Natural Approach to Seasonal and Indoor Allergies

by Angela Halderson

Spring is right around the corner, and with it can come seasonal allergies. More than 50 million Americans suffer from seasonal allergies, according to the Asthma and Allergy Foundation of America. Seasonal allergies can cause itchy, watery eyes, sneezing, runny nose, nasal congestion, stuffy ears, postnasal drip, wheezing, and fatigue. While we typically think of seasonal allergies as a springtime event, allergy sufferers know they can occur in the spring, fall, and even year-round with indoor allergens such as pet dander, mold, and dust mites. 

Americans spend more than $8 billion per year on various treatments for their allergy symptoms. Both prescription and over-the-counter medications come with side effects that can include drowsiness, fatigue, headaches, and low blood pressure. Breathing medications can rob your body of folic acid, iodine, and other minerals while also interfering with your body’s production of melatonin. Allergy sufferers can go from being tired during the day to wired at night. Even more scary is long-term use of a popular, over-the-counter antihistamine is associated with an increased risk of dementia.

If you suffer from indoor or seasonal allergies, there are many natural approaches you may want to try:


Yakriton is a naturally occurring liver extract that was discovered in the 1920s. Yakriton enhances the liver’s ability to filter out toxins. Think of it as a substance that revs up the liver’s ability to detox. Your body responds to seasonal or indoor allergies by releasing histamines, which causes smooth muscles to contract and restrict blood flow to the lungs. Yakriton’s ability to improve blood flow through the liver helps the body clear this histamine reaction resulting in clear sinuses and better breathing.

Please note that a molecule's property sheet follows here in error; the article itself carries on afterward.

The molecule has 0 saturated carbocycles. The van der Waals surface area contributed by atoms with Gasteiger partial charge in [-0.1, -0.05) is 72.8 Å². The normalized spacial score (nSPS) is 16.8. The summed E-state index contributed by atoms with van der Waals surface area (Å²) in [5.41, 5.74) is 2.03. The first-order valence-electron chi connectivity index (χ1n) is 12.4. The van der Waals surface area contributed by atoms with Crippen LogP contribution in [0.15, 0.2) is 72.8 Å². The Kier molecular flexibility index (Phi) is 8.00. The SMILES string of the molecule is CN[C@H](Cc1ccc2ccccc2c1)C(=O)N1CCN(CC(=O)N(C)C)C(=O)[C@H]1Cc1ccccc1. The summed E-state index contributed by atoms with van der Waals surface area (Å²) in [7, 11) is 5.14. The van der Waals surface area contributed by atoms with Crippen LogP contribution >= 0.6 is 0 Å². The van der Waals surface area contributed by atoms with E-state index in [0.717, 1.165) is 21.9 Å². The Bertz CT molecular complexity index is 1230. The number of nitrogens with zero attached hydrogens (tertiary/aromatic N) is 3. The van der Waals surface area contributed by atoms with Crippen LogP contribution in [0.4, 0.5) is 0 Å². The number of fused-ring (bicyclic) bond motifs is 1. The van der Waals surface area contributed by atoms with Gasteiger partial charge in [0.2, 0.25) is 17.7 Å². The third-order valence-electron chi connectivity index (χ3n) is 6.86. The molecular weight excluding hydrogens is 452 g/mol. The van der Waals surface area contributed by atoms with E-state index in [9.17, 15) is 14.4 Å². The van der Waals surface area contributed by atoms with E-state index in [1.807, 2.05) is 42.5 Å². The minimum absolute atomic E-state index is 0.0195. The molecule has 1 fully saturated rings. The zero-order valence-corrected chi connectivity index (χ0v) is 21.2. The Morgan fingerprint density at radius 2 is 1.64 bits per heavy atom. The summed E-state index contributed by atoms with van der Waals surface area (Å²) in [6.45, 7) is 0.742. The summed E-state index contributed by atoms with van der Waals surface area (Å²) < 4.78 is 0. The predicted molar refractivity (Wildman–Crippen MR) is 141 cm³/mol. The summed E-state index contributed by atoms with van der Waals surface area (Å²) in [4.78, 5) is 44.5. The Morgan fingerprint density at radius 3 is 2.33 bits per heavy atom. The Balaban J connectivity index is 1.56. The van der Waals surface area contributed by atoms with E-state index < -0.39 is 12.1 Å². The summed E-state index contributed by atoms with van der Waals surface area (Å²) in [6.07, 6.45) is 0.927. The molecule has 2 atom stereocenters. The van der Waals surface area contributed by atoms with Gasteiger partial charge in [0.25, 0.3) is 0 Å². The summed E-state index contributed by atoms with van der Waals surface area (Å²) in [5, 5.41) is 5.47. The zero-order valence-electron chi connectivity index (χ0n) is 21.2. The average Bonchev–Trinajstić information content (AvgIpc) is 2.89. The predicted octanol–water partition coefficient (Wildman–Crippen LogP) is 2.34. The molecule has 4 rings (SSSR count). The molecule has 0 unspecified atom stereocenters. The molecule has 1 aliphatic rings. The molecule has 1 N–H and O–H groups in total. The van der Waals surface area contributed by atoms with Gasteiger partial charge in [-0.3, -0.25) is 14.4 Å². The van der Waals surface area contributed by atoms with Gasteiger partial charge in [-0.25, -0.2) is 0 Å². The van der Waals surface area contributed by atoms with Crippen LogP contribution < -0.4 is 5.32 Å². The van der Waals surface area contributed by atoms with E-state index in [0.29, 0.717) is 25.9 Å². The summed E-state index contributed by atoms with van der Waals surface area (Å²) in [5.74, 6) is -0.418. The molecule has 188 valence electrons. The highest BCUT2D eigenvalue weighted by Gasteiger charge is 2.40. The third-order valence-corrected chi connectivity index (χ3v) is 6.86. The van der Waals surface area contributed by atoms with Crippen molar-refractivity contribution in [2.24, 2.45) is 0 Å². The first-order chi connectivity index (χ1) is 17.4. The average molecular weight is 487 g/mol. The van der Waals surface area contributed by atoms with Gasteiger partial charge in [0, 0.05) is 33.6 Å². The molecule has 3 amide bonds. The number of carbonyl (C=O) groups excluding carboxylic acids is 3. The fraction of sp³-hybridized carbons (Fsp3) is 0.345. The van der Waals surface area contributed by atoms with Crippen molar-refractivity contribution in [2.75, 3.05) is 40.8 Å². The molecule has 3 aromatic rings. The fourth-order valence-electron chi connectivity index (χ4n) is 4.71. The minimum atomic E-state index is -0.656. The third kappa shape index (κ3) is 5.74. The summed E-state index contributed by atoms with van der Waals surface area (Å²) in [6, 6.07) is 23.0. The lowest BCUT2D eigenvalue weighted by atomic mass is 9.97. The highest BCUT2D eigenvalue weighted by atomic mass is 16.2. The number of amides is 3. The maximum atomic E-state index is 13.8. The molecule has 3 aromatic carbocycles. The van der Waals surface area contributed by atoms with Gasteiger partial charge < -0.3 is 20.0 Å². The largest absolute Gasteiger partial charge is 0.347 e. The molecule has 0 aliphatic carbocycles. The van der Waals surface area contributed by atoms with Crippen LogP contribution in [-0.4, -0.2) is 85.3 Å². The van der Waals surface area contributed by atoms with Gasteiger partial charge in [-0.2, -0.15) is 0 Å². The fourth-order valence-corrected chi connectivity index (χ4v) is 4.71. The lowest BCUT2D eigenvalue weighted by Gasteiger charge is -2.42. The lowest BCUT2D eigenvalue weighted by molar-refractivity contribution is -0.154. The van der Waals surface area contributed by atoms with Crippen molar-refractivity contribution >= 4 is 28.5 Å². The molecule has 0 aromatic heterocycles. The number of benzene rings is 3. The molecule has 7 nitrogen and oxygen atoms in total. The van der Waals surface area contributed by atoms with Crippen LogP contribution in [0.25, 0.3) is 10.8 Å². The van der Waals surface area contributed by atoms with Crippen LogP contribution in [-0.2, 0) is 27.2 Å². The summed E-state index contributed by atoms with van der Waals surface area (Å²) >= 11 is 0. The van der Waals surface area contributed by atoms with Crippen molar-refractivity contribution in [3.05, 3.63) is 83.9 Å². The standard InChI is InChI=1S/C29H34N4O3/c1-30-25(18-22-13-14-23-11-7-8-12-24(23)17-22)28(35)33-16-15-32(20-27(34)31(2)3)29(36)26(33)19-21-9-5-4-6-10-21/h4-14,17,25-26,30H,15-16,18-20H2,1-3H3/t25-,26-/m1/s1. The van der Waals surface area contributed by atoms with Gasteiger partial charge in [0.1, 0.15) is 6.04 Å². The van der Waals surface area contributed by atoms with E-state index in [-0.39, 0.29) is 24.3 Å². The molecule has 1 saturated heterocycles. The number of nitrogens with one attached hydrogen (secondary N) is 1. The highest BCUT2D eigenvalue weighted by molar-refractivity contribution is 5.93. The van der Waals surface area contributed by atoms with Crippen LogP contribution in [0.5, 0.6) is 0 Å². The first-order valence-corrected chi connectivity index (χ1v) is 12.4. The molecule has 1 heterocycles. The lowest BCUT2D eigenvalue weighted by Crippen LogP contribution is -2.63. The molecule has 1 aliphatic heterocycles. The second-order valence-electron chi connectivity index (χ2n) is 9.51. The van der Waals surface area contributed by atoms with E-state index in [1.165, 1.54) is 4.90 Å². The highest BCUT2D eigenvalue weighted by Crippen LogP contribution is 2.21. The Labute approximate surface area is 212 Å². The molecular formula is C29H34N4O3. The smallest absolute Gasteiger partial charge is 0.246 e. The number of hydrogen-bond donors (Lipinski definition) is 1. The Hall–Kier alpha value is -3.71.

Stinging Nettle

This herb is well known for its ability to act against hay fever symptoms. Nettle signals immune cells to stop releasing histamines that trigger allergy symptoms. Nettle is non-drowsy and non-habit forming. It also does not dry out nasal passages, but does help stop runny noses.


This herb has been used by natural health care practitioners for hundreds of years. Quercetin is a polyphenol (a food chemical with health benefits) found in onions, broccoli, apples, grapes, and berries. It has risen in popularity over the last two years due to its ability to help move zinc into a cell to aid in an immune response to viruses. However, quercetin has long been used for seasonal issues like itchy, watery eyes, and runny nose.  Quercetin inhibits histamine release which can help clear watery eyes and dry up sinuses. It has also been found to work better than Cromolyn, a prescription used to treat symptoms of mastocytosis and allergies.


Butterbur is a plant native to Europe, Africa, and Asia. While commonly used for headaches, bronchial asthma, and migraines, butterbur has also been studied for seasonal allergies. In fact, butterbur was found to work just as well as commonly used Zyrtec without the side effects of drowsiness, dry mouth, or stomach pain.  


This is an herb from the mint family used in traditional Chinese medicine for seasonal allergy relief. Perilla contains a high amount of rosmarinic acid which is thought to be the active ingredient used to help curb a histamine release. Studies have shown 50 mg to 200 mg of rosmarinic acid reduced symptoms of runny nose and watery, red eyes.

Herbal remedies and animal glandulars can alleviate allergy symptoms. Proactively, herbs can be started about 2 weeks before a typical allergy season to help block symptoms from occurring. Before trying a new supplement, consult with a medical professional.